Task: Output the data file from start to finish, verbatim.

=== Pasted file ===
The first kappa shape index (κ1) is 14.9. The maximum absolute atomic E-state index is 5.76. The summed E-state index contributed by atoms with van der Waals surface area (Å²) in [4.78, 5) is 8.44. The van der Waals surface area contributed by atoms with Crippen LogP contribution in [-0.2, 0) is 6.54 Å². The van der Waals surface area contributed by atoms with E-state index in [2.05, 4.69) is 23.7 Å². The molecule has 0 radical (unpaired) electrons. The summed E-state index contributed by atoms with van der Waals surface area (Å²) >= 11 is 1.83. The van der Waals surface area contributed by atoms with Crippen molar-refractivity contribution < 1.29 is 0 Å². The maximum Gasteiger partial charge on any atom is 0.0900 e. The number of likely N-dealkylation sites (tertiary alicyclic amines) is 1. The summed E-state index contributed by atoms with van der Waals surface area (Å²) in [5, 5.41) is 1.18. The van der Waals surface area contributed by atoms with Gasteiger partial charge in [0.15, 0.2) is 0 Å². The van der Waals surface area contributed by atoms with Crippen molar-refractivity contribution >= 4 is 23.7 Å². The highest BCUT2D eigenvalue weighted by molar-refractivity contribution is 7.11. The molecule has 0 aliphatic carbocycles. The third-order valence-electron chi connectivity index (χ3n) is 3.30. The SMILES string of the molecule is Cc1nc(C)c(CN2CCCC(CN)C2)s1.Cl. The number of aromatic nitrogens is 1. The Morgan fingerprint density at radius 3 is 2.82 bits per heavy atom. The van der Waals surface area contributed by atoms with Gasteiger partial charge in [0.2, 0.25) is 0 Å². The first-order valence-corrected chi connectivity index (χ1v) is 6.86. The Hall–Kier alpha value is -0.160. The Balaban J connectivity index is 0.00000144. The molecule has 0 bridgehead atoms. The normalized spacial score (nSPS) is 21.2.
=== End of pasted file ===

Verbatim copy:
The first kappa shape index (κ1) is 14.9. The maximum absolute atomic E-state index is 5.76. The summed E-state index contributed by atoms with van der Waals surface area (Å²) in [4.78, 5) is 8.44. The van der Waals surface area contributed by atoms with Crippen LogP contribution in [-0.2, 0) is 6.54 Å². The van der Waals surface area contributed by atoms with E-state index in [2.05, 4.69) is 23.7 Å². The molecule has 0 radical (unpaired) electrons. The summed E-state index contributed by atoms with van der Waals surface area (Å²) >= 11 is 1.83. The van der Waals surface area contributed by atoms with Crippen molar-refractivity contribution < 1.29 is 0 Å². The maximum Gasteiger partial charge on any atom is 0.0900 e. The number of likely N-dealkylation sites (tertiary alicyclic amines) is 1. The summed E-state index contributed by atoms with van der Waals surface area (Å²) in [5, 5.41) is 1.18. The van der Waals surface area contributed by atoms with Gasteiger partial charge in [0.15, 0.2) is 0 Å². The van der Waals surface area contributed by atoms with Crippen molar-refractivity contribution >= 4 is 23.7 Å². The highest BCUT2D eigenvalue weighted by molar-refractivity contribution is 7.11. The molecule has 0 aliphatic carbocycles. The third-order valence-electron chi connectivity index (χ3n) is 3.30. The SMILES string of the molecule is Cc1nc(C)c(CN2CCCC(CN)C2)s1.Cl. The number of aromatic nitrogens is 1. The Morgan fingerprint density at radius 3 is 2.82 bits per heavy atom. The van der Waals surface area contributed by atoms with Gasteiger partial charge in [0.2, 0.25) is 0 Å². The first-order valence-corrected chi connectivity index (χ1v) is 6.86. The Hall–Kier alpha value is -0.160. The Balaban J connectivity index is 0.00000144. The molecule has 0 bridgehead atoms. The normalized spacial score (nSPS) is 21.2.